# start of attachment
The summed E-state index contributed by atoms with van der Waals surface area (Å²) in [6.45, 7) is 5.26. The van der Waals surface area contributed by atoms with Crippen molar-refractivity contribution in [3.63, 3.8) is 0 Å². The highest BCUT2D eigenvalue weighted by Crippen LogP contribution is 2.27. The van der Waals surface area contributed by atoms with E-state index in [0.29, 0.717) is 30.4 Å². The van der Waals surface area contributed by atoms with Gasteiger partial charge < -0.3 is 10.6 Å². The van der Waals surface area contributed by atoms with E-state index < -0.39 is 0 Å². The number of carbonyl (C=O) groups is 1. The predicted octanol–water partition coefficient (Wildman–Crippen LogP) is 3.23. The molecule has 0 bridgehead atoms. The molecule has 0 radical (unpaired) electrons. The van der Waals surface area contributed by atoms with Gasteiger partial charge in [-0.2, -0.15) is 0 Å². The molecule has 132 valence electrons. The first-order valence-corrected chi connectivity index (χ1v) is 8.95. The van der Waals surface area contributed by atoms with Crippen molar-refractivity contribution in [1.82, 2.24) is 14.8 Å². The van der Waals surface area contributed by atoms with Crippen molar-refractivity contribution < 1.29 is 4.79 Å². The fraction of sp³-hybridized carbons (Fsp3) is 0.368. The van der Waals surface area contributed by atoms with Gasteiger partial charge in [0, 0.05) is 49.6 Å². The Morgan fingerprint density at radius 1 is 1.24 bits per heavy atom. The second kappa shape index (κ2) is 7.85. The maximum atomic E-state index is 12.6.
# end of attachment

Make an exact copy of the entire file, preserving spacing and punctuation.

The summed E-state index contributed by atoms with van der Waals surface area (Å²) in [6.45, 7) is 5.26. The van der Waals surface area contributed by atoms with Crippen molar-refractivity contribution in [3.63, 3.8) is 0 Å². The highest BCUT2D eigenvalue weighted by Crippen LogP contribution is 2.27. The van der Waals surface area contributed by atoms with E-state index in [0.29, 0.717) is 30.4 Å². The van der Waals surface area contributed by atoms with Gasteiger partial charge < -0.3 is 10.6 Å². The van der Waals surface area contributed by atoms with E-state index < -0.39 is 0 Å². The number of carbonyl (C=O) groups is 1. The predicted octanol–water partition coefficient (Wildman–Crippen LogP) is 3.23. The molecule has 0 bridgehead atoms. The molecule has 0 radical (unpaired) electrons. The van der Waals surface area contributed by atoms with Gasteiger partial charge in [-0.2, -0.15) is 0 Å². The molecule has 132 valence electrons. The first-order valence-corrected chi connectivity index (χ1v) is 8.95. The van der Waals surface area contributed by atoms with Crippen molar-refractivity contribution in [1.82, 2.24) is 14.8 Å². The van der Waals surface area contributed by atoms with Crippen molar-refractivity contribution < 1.29 is 4.79 Å². The fraction of sp³-hybridized carbons (Fsp3) is 0.368. The van der Waals surface area contributed by atoms with Gasteiger partial charge in [0, 0.05) is 49.6 Å². The Morgan fingerprint density at radius 1 is 1.24 bits per heavy atom. The second kappa shape index (κ2) is 7.85. The maximum atomic E-state index is 12.6.